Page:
I-tsu-tsu Co. Ltd.

Shogi 10 November 2018

Shogi Rules – How to Play Shogi – : Step 3-7 Giving Check with a Piece Not to Be Captured for Free

Akiko Nakakura

A professional Shogi player invites you to the world of Shogi along with traditional Japanese culture.  In this series, there are three steps and each step has around 10 lessons.  Even though you don’t know about Shogi, through these three steps you will get knowledge to enjoy it. 

*Please note that the Kanji numbers in pictures are spelled in English in the text.
The following Shogi boards have a face with files (vertical rows) numbered 1 through 9, from right to left, and ranks (horizontal rows) designated with Kanji characters, “一” (One) to “九” (Nine), from top to bottom.  On the other hand, in the text, each Kanji character is replaced with an alphabet, from “a” to “i” : “一” with “a”, “二” with “b”, … and “九” with ”i”.

Step 3-7: Giving Check with a Piece Not to Be Captured for Free

Today’s goal is to learn the way to check your opponent’s Gyoku (King), preventing the piece that is giving check from being captured for free.  Now you are successfully giving Check, but if the piece will be captured soon, your attack will turn out to be wasteful and lead you in an unfavourable situation.
Let’s give Check with a piece placed on a board or a piece stand.  In doing so, you should make sure that the piece won’t be captured for free.

1.  Where to Drop

You have Hisha (Rook) as your hand piece and are going to use it to check.  Which is the best square you drop the piece on?

Picture #1: Let’s Check

The answer is to drop Hisha (Rook) as R*3d.  Your dropped piece won’t be captured on the next move.  Look at the below picture, other than this, any square with a circle is available.

Picture #2: Check from a Square Apart from the Targeted Piece

Now, what if you check from an adjacent square, R*3b?  The opponent’s Gyoku (King) will capture your  Hisha (Rook).  You should take into consideration reaching power of each piece.

Picture #3: Failure Case

2. The Way to Check from an Adjacent Square without Being Captured

You have Kin (Gold) as a hand piece.  In the below situation, which square you should drop Kin (Gold) to?  

Picture #4: Where to Drop Kin (Gold)?

What if you drop Kin (Gold) to the square of 2b, as G*2b?  Even though Gyoku (King) captures dropped  Kin (Gold), Fu (Pawn) will take Gyoku (King) back.  

Picture #5: Check from an Adjacent Square

When you check from an adjacent square, you need to have another backup piece protecting the attacking piece.  When you deliver checkmate, generally, you need at least two pieces working together. Consider how reaching power of your pieces affects each other.

3. Check with a Piece, Preventing the Piece from Being Captured

It’s time to have a real game like situation.  When you give Check in a real game, there must be a lot of pieces, including yours and your opponent’s.  Try to check with a piece, while preventing the piece from being captured for free and not getting confused by other pieces.

Picture #6: Check without Being Captured for Free

The best move here is to drop Kei (Knight) on the square of 4c, N*4c.  You may drop Gin (Silver) to the square of 4b, S*4b, but the dropped piece will be captured by the opponent’s Kin (Gold) or Hisha (Rook).  It’s not the case in which your piece won’t be captured.

4. Advanced Practice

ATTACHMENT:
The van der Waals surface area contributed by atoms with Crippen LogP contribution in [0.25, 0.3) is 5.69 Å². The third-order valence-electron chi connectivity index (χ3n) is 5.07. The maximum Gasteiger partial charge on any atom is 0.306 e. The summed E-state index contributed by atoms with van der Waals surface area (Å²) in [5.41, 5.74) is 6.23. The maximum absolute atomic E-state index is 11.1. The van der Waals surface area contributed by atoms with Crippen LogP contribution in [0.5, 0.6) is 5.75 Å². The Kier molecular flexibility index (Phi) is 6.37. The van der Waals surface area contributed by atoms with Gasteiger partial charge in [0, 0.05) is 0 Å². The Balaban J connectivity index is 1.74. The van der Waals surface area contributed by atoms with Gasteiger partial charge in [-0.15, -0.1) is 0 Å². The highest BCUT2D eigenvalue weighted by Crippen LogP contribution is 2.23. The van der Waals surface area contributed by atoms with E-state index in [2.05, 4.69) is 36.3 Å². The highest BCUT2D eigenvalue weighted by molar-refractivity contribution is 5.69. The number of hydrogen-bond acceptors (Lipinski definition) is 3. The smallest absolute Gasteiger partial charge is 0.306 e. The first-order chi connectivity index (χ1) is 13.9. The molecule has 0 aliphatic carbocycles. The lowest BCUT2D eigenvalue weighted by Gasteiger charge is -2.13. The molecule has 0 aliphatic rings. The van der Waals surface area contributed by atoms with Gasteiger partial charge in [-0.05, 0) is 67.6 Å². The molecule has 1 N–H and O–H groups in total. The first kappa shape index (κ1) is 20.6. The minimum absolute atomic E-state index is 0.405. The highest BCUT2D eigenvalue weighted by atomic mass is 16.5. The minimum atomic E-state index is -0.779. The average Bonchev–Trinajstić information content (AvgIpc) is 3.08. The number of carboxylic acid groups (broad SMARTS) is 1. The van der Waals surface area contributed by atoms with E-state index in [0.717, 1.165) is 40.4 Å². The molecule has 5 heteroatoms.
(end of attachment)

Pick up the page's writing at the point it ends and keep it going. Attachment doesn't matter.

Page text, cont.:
Drop a piece to the square that looks apparently not to be safe for you.  

Next practice is a bit challenging.  You are going to drop your hand piece on the square covered by reaching power of your opponent’s piece.   At a glance, you may think your dropped piece will be captured soon. Is that so? Let’s have a look at what will happen.  

Picture #7: Check with Your Hand Piece, Kei (Knight)

Drop your hand piece, Kei (Knight), as N*3d.  At first, you may think your dropped piece will be captured by Fu (Pawn).  If this happens, you, now, can capture Gyoku (King) with your Kaku (Bishop).  That means your dropped Kei (Knight) won’t be captured.  

There is another typical situation of giving Check named Ikkenryu, in which a promoted Kaku (Bishop), Ryu, is located one square laterally or vertically away from the opponent’s Gyoku (King).  I think this is well formulated technique.  Look at the below;

Picture #8: Ikkenryu

Drop Kin (Gold) to the square of 2c, G*2c.  Once the dropped Kin (Gold) is captured, your Ryu, ,Promoted Rook, will be ready to capture the opponent’s Gyoku (King).  This is very common situation and you may often have this in a real game.  Remember to take advantage of this situation.

After Today’s Lesson

The explanation about Ikkenryu appealed to my girls’ emotions.  They said, “The name, Ikkenryu , sounds great and it looks like a decoy strategy!”  As they said, this is, indeed, well formulated technique in which one less strong piece disguises as an attacker, but there is strongRyu (Promoted Rook) as a real attacker.  “The more you can find Check situations, the better you attack Gyoku (King)”, said Akiko-sensei.  I do hope that my children can get the hang of giving Check, avoiding the attacking piece to be captured for free.  

The essence of  “Giving Check with a Piece Not to Be Captured for Free” is provided in our “Shogi Lesson Book for Beginners Vol. 2”.

この記事の執筆者Akiko Nakakura

I-tsu-tsu Co. Ltd. President, lady's professional shogi player. After winning successive victories in the female amateur master’s tournament in 1991 and 1992, she made her debut as a professional shogi player in her third (last) year in high school. She retired from professional shogi play after a 21-year career in March 2015, and currently involved in activities to spread the game of shogi among children.

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